Secondly, the jury system ensures that current public ideas of what constitutes which type of harm influence sentencing. It’s important here to point out that the choice of offence to prosecute, directions by the judge, and the potential for appeal will all limit the extent to which the jury can have an impact in criminal law cases. However, the fact that citizens play such an important part in the criminal justice system will also partly influence these other factors too, or juries will be reluctant to follow the directions of the judge. With the difference between actual and grievous bodily harm (ABH and GBH respectively), for example, the jury is simply told that GBH is ‘really serious harm’. The Crown Prosecution Service would not try to bring a GBH charge for tapping somebody on the shoulder, but equally the question of whether a defendant is guilty of GBH or ABH is left to the jury where two charges are brought. As criminal law is (at least seen to be) very much linked to society’s ideas of what behaviour ought to be punishable, this involvement of ordinary people is invaluable.
Another way in which the Act is kept functioning is through the Criminal Prosecution Service (CPS) Guidelines on Offences Against the Person. These are not legally binding, but they act as a good filter to make sure the Prosecution Service bring the right charges for the right crimes and therefore takes pressure off the courts system. For instance, it gives an idea of what might count as GBH, noting the importance of the jury as we discussed above:
“Grievous bodily harm means really serious bodily harm. It is for the jury to decide whether the harm is really serious. However, examples of what would usually amount to really serious harm include:
– injury resulting in permanent disability, loss of sensory function or visible disfigurement;
– broken or displaced limbs or bones, including fractured skull, compound fractures, broken cheek bone, jaw, ribs, etc;
– injuries which cause substantial loss of blood, usually necessitating a transfusion or result in lengthy treatment or incapacity;
– serious psychiatric injury. As with assault occasioning actual bodily harm, appropriate expert evidence is essential to prove the injury”
Whilst the legislation itself might not be very clear then, and the case law quite difficult to find or follow, the Guidelines help the Prosecution Service to navigate through a complex area of law on a daily basis.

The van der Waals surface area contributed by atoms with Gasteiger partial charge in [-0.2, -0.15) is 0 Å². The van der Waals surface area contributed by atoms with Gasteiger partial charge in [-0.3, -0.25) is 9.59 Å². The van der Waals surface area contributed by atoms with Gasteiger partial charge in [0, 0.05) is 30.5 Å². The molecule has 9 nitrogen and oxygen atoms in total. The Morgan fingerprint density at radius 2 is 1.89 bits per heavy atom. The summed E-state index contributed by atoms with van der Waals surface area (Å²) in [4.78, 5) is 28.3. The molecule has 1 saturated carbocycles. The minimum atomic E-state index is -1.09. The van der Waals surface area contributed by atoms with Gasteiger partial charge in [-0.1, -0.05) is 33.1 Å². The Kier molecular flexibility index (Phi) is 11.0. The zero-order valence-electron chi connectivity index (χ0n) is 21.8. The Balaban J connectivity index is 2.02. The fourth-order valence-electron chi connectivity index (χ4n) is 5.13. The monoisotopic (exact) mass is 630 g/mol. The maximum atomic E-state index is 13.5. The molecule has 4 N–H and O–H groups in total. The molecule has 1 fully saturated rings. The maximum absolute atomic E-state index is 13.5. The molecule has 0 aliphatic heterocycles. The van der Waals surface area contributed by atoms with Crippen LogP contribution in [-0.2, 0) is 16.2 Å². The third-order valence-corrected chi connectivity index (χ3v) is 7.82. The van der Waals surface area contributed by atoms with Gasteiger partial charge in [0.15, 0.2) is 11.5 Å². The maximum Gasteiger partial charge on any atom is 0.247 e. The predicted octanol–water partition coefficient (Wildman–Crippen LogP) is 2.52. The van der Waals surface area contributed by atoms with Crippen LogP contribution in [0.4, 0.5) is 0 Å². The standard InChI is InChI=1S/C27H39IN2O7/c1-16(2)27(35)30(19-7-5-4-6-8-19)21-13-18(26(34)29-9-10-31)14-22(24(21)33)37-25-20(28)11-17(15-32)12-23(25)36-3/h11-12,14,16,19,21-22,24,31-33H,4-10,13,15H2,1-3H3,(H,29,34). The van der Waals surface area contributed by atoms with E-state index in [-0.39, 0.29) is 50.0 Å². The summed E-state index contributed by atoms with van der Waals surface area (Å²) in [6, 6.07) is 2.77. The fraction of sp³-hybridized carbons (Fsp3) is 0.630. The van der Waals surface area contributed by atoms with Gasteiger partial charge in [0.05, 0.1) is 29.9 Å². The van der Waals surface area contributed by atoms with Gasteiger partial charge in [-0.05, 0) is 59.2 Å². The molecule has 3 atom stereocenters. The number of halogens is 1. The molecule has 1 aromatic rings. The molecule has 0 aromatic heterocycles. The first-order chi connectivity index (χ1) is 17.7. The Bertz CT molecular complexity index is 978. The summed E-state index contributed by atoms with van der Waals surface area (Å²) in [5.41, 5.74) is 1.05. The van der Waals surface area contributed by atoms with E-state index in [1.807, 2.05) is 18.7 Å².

Lastly, the 1861 Act is still in existence because it is no longer the only piece of legislation in on actual bodily harm. The Harassment Act is only one example, and there is also a crime of aggravated assault where the attack was racially motivated. These both cover two types of attack which would have been considered less serious under the old law, either because each individual action was of minimal importance or because the racial element would not have been seen as relevant. The existence of common law doctrines also keeps the Act in line, such as the defence of consent which is still in development. And perhaps most strikingly, all sexual offences have been removed from the Act and replaced with the Sexual Offences Act 2004. This is the most obvious example of the legislation just not being up to scratch any more, and needing complete change.
Wholesale reform or more patchwork?
The question for Parliament is whether the reform of the law of sexual offences also needs to be mirrored with reform of non-sexual offences against the person. There’s certainly a case for it — the 1861 Act was meant as a consolidation device and it no longer performs that function. We are back to the state the law was in before that Act was passed; one main piece of legislation, some common law doctrines and extra bolt-on legislation which made the whole edifice too unwieldy for daily practice. Apart from anything else the legislation is old, and it doesn’t fully reflect the principles of the criminal law which we consider significant today. Where else would one expect to find a statute of offences against the person which doesn’t include murder but has three sections on the use of gunpowder? Reform is necessary for the benefit of citizens, so they can understand the laws which could so easily impact on their lives, for practitioners who have to grapple with archaic language on a daily basis, and in order to bring all the offences into a coherent order which can be readily understood by society and really mean something. If I were to tell you that somebody had been convicted of malicious wounding then you would have little idea of the significance; most English citizens know it as being convicted of causing GBH. The law should reflect that, so that we might understand our own court system a little better!
However, whether reform goes through or not this area of law makes a fascinating study as regards the workings of our legal system. Every jurisdiction has to deal with questions of interpretation and development and even those countries which theoretically work from a Code rather than a precedent system of case law do rely on previous cases for guidance. The fact that we do this so explicitly, and in some cases draw our law from only cases rather than statute, is what makes our legal system so interesting. The fact that it can drag a statute written in 1861 more or less into the 21st century without too many major alterations is a testament to the flexibility in the English and Welsh legal system. This complex interaction of statute and common law is something which you find in almost every field of English law, and it makes legal study all the more interesting.